(A data visualization I made along the way of research)
I started this week’s research by reaching out to experts.
I first reached out to Earth Justice, a team of lawyers fighting for environmental justice. I thought maybe I could start with the solutions of the problem: legislations. I mainly looked at the Coal Program, where the lawyers tried to look at energy and shut down power plants in the U.S.. In one of the statements, the lawyers stated that: “For decades, the coal industry has manage to avoid cleaning up its mess by hiring well-paid lobbyists and lawyers to create and exploit loopholes in our nation’s environmental laws. Such efforts have allowed coal power to appear artificially “cheap”.”
So coal is not actually cheap? I wonder, why do we have the impression that it is? From here, I dug deeper into the production of coal. I went to the EIA (Energy Information Administration) website where I found different types of coal used in the U.S.: anthracite, bituminous coal, sub-bituminous coal, and lignite (ranked from the highest carbon to the lowest). Through my past research, I’ve known that a large number of coal used in trucks in China is lignite, which produces the worst air pollution due to its relatively “young age”.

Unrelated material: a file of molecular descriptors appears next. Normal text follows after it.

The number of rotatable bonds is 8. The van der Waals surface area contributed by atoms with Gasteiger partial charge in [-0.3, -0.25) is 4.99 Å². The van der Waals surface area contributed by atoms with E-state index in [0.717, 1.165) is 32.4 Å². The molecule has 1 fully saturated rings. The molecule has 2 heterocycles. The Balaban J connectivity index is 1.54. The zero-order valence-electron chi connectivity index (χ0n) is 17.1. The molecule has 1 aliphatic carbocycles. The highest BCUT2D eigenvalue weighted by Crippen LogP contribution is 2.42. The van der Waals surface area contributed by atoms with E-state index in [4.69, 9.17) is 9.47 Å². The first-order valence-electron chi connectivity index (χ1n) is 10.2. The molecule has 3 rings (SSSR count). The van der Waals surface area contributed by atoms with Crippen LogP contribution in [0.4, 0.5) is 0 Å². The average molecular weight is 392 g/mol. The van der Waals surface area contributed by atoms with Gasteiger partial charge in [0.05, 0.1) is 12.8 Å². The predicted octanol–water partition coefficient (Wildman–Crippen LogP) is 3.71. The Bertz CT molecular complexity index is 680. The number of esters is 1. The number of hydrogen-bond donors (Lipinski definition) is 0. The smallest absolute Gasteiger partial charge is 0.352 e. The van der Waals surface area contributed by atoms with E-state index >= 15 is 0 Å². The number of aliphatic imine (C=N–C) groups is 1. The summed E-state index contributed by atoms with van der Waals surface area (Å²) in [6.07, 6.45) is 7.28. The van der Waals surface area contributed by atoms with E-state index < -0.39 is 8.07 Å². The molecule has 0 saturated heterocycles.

Intrigued by the diagrams, I went to look at transportation use of energy in China. I found a very useful report (yet I suspect a bit biased) from 2003, Personal Cars and China. 2003 was still before the explosion of car-ownership in China, however the authors are already looking at the issue of future air pollution. A few important points:
– “The real inefficiency lies in the fuel wasted because of urban congestion.” (When stuck in traffic, cars emit more sulfur)
– The use of diesel in trucks:
– “Chinese crude oils have less naphtha, the feedstock for the catalytic reforming process, than most foreign crudes. Therefore, one feature of the Chinese petroleum refining industry is that its catalytic cracking capacity is much greater than its capacities for catalytic reforming and catalytic hydrotreating. The principal characteristics of Chinese gasoline are a high olefin and sulfur content; likewise, Chinese diesel fuel has a high sulfur content. ” (This sounded to me a bit biased by just blaming the problem on the nature of “Chinese crude oil”, when, I think, import is possible?)
Knowing the extreme damage of diesel, I looked more into personal cars in China (which use gasoline) verses heavy duty trucks (which use coal and diesel). The answer to polluted air was as expected:
“Almost 80% of fine particulate matter, known as PM2.5, emitted from vehicles in China comes from diesel-powered trucks, which represent less than a fifth of the country’s vehicle fleet.” Chinese government, however, have long placed the burden of relieving pollution onto ordinary citizens…